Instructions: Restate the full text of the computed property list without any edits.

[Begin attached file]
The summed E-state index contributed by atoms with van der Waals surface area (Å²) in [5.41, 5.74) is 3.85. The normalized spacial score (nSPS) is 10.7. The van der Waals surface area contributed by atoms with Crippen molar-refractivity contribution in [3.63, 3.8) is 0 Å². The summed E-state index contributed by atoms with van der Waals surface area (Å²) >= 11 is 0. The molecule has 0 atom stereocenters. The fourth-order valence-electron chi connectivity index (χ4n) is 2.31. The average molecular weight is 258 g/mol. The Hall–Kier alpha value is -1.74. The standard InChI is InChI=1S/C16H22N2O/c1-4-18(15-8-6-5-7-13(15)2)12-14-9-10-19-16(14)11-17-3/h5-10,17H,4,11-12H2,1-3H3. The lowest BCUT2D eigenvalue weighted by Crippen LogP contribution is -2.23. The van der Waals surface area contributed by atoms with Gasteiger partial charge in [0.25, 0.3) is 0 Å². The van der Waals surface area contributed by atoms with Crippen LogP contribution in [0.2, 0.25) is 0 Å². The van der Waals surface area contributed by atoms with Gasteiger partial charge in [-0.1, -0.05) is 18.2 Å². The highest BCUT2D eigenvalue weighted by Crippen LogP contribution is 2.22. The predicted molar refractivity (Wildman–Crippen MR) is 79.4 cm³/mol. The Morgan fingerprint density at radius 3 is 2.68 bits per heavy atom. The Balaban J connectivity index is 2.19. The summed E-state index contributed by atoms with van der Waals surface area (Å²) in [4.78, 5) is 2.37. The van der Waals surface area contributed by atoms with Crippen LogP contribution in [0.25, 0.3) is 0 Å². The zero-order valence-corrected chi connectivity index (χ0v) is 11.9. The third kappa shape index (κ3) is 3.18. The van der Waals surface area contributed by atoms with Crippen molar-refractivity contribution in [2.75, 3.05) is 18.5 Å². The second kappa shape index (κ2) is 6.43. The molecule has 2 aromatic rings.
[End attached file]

The summed E-state index contributed by atoms with van der Waals surface area (Å²) in [5.41, 5.74) is 3.85. The normalized spacial score (nSPS) is 10.7. The van der Waals surface area contributed by atoms with Crippen molar-refractivity contribution in [3.63, 3.8) is 0 Å². The summed E-state index contributed by atoms with van der Waals surface area (Å²) >= 11 is 0. The molecule has 0 atom stereocenters. The fourth-order valence-electron chi connectivity index (χ4n) is 2.31. The average molecular weight is 258 g/mol. The Hall–Kier alpha value is -1.74. The standard InChI is InChI=1S/C16H22N2O/c1-4-18(15-8-6-5-7-13(15)2)12-14-9-10-19-16(14)11-17-3/h5-10,17H,4,11-12H2,1-3H3. The lowest BCUT2D eigenvalue weighted by Crippen LogP contribution is -2.23. The van der Waals surface area contributed by atoms with Gasteiger partial charge in [0.25, 0.3) is 0 Å². The van der Waals surface area contributed by atoms with Crippen LogP contribution in [0.2, 0.25) is 0 Å². The van der Waals surface area contributed by atoms with Gasteiger partial charge in [-0.1, -0.05) is 18.2 Å². The highest BCUT2D eigenvalue weighted by Crippen LogP contribution is 2.22. The predicted molar refractivity (Wildman–Crippen MR) is 79.4 cm³/mol. The Morgan fingerprint density at radius 3 is 2.68 bits per heavy atom. The Balaban J connectivity index is 2.19. The summed E-state index contributed by atoms with van der Waals surface area (Å²) in [4.78, 5) is 2.37. The van der Waals surface area contributed by atoms with Crippen LogP contribution in [0.25, 0.3) is 0 Å². The zero-order valence-corrected chi connectivity index (χ0v) is 11.9. The third kappa shape index (κ3) is 3.18. The van der Waals surface area contributed by atoms with Crippen molar-refractivity contribution in [2.75, 3.05) is 18.5 Å². The second kappa shape index (κ2) is 6.43. The molecule has 2 aromatic rings.